DNA test shows Hizbul's Liaqat was framed
The National Investigation Agency (NIA) has found scientific evidence indicating former Hizbul Mujahideen militant Liaqat Shah was allegedly framed in a terror case by Delhi Police’s anti-terror squad, the Special Cell.india Updated: Jun 21, 2014 09:07 IST
The National Investigation Agency (NIA) has found scientific evidence indicating former Hizbul Mujahideen militant Liaqat Shah was allegedly framed in a terror case by Delhi Police’s anti-terror squad, the Special Cell.
“Investigators found that a person named Sabir Khan Pathan alias Munna allegedly planted arms and ammunition in the Jama Masjid area guesthouse. Pathan has been living in the Special Cell barracks for eight years and was allegedly working as an informer for the Cell. The NIA sleuths lifted DNA samples from the guesthouse room and, according to a lab report, they matched DNA samples from family members of Pathan, who is now untraceable,” said a home ministry official, requesting anonymity.
The Special Cell had claimed that an associate of Shah had stored the arms and ammunition in the guesthouse at his request. The NIA is now finalising its charge sheet in the case, which may clear Liaqat Shah.
HT couldn’t reach Special Cell chief SN Srivastava for comments. But Shah told HT, “I stand vindicated that I had returned not to spread terror but to see my family members and my land once again.”
Shah was arrested by the Special Cell on March 20 last year from Sanauli at the Indo-Nepal border on charges of conspiring to carry out terror attacks in the Capital. The former Hizbul militant had arrived with his third wife and daughter from Pakistan occupied Kashmir (PoK).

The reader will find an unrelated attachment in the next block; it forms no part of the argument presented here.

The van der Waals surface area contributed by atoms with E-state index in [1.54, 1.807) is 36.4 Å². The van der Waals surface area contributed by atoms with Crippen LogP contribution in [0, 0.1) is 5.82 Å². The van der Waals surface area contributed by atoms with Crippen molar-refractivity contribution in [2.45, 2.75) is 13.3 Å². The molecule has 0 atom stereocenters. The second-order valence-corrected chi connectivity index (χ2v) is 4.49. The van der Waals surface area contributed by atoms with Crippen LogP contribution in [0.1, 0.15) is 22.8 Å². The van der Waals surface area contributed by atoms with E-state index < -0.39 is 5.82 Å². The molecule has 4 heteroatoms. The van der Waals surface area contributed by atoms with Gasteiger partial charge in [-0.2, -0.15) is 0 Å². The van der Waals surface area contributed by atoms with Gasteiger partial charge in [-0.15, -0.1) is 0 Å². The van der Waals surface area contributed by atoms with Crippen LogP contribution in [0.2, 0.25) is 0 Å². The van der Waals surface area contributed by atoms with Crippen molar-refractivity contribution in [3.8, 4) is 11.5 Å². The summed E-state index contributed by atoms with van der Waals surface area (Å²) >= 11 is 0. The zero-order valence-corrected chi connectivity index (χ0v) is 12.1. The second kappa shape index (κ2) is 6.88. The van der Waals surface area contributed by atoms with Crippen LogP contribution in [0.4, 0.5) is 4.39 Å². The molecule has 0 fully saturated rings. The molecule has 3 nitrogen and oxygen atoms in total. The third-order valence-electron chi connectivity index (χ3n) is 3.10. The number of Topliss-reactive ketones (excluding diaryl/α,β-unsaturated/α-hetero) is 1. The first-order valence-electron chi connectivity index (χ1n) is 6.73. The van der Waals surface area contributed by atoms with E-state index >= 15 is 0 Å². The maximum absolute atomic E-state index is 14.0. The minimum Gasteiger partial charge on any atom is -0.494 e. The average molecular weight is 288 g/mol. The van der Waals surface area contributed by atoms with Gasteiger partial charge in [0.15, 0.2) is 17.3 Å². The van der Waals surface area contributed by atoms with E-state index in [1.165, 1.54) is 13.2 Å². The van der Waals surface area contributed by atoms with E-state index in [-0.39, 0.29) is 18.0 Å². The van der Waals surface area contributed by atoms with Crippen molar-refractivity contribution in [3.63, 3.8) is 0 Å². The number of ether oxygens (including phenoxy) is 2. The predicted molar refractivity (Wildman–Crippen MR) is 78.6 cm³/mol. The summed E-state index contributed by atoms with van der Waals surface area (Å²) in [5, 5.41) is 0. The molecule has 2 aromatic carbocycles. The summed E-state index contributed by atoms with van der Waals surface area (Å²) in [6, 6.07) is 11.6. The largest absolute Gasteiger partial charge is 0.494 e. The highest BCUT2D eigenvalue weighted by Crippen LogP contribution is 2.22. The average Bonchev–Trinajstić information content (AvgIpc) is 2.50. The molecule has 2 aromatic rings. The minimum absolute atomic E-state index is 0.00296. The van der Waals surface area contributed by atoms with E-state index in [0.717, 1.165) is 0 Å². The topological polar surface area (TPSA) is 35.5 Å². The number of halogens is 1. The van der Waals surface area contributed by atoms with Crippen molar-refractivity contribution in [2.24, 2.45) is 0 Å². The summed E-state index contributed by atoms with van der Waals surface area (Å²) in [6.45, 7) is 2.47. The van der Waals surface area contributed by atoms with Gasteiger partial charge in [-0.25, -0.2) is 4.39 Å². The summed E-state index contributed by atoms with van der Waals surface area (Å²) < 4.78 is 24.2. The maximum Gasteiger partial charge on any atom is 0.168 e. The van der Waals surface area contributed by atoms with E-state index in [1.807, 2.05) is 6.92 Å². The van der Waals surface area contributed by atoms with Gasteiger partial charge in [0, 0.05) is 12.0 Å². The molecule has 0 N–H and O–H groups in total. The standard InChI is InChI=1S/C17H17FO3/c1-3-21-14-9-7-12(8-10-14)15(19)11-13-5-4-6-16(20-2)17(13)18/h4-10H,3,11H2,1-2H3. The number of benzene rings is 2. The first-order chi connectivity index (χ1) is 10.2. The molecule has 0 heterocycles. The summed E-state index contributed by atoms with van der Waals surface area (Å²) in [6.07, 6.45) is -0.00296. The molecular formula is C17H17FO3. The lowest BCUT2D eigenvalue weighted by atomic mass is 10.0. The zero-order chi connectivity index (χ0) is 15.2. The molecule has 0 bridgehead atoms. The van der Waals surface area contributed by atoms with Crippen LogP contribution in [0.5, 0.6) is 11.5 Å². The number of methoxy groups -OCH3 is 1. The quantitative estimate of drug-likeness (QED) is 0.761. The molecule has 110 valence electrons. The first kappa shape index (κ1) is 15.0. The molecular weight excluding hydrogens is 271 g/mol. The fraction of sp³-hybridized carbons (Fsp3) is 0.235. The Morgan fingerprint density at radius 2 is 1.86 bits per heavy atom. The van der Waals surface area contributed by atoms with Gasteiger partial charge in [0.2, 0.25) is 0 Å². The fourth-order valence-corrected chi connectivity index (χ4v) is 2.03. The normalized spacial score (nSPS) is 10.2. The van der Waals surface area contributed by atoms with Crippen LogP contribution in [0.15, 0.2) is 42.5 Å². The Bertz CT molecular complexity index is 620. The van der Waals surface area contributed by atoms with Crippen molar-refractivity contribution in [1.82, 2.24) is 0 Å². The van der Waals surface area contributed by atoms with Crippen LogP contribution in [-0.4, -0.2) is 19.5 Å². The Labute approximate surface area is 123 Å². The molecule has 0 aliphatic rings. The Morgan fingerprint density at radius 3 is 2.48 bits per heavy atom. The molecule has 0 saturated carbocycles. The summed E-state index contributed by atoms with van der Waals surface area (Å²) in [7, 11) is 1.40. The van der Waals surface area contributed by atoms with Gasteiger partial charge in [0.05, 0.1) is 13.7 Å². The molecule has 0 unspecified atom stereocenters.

He had lived in PoK for the last 17 years after crossing the Line of Control in the early 90s.
Opposing the arrest, Shah’s family and the Jammu and Kashmir government had claimed that he had come back to surrender under the rehabilitation policy for former militants. The probe over his arrest was finally handed over to the NIA amid huge controversy.
Investigators also found that the last call to Pathan’s mobile phone originated from a number believed to have been used by an assistant commissioner of police rank officer of the Special Cell. The call was made on March 25 last year, the day the NIA probe into Shah’s arrest was announced by the government. After this call, the phone has remained switched off till now.
According to eyewitnesses, Pathan lived in one of the barracks of the Lodhi colony office of the Special Cell. He worked for late inspector Mohan Chand Sharma — who died in the 2008 Batla House encounter — but remained associated with the Cell even after Sharma’s death, said home ministry sources.